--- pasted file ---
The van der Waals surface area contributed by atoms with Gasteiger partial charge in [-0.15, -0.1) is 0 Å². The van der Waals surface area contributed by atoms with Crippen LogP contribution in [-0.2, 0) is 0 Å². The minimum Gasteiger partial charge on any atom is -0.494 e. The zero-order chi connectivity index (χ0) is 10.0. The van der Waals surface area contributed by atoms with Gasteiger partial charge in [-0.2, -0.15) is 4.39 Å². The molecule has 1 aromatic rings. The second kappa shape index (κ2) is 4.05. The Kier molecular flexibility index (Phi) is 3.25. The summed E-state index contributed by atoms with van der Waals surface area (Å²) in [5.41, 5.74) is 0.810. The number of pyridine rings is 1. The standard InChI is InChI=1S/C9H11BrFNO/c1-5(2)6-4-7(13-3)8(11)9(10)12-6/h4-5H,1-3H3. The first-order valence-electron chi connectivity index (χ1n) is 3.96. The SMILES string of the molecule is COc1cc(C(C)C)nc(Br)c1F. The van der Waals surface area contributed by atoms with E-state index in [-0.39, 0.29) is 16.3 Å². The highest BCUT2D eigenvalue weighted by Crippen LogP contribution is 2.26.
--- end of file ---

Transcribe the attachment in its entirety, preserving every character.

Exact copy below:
The van der Waals surface area contributed by atoms with Gasteiger partial charge in [-0.15, -0.1) is 0 Å². The van der Waals surface area contributed by atoms with Crippen LogP contribution in [-0.2, 0) is 0 Å². The minimum Gasteiger partial charge on any atom is -0.494 e. The zero-order chi connectivity index (χ0) is 10.0. The van der Waals surface area contributed by atoms with Gasteiger partial charge in [-0.2, -0.15) is 4.39 Å². The molecule has 1 aromatic rings. The second kappa shape index (κ2) is 4.05. The Kier molecular flexibility index (Phi) is 3.25. The summed E-state index contributed by atoms with van der Waals surface area (Å²) in [5.41, 5.74) is 0.810. The number of pyridine rings is 1. The standard InChI is InChI=1S/C9H11BrFNO/c1-5(2)6-4-7(13-3)8(11)9(10)12-6/h4-5H,1-3H3. The first-order valence-electron chi connectivity index (χ1n) is 3.96. The SMILES string of the molecule is COc1cc(C(C)C)nc(Br)c1F. The van der Waals surface area contributed by atoms with E-state index in [-0.39, 0.29) is 16.3 Å². The highest BCUT2D eigenvalue weighted by Crippen LogP contribution is 2.26.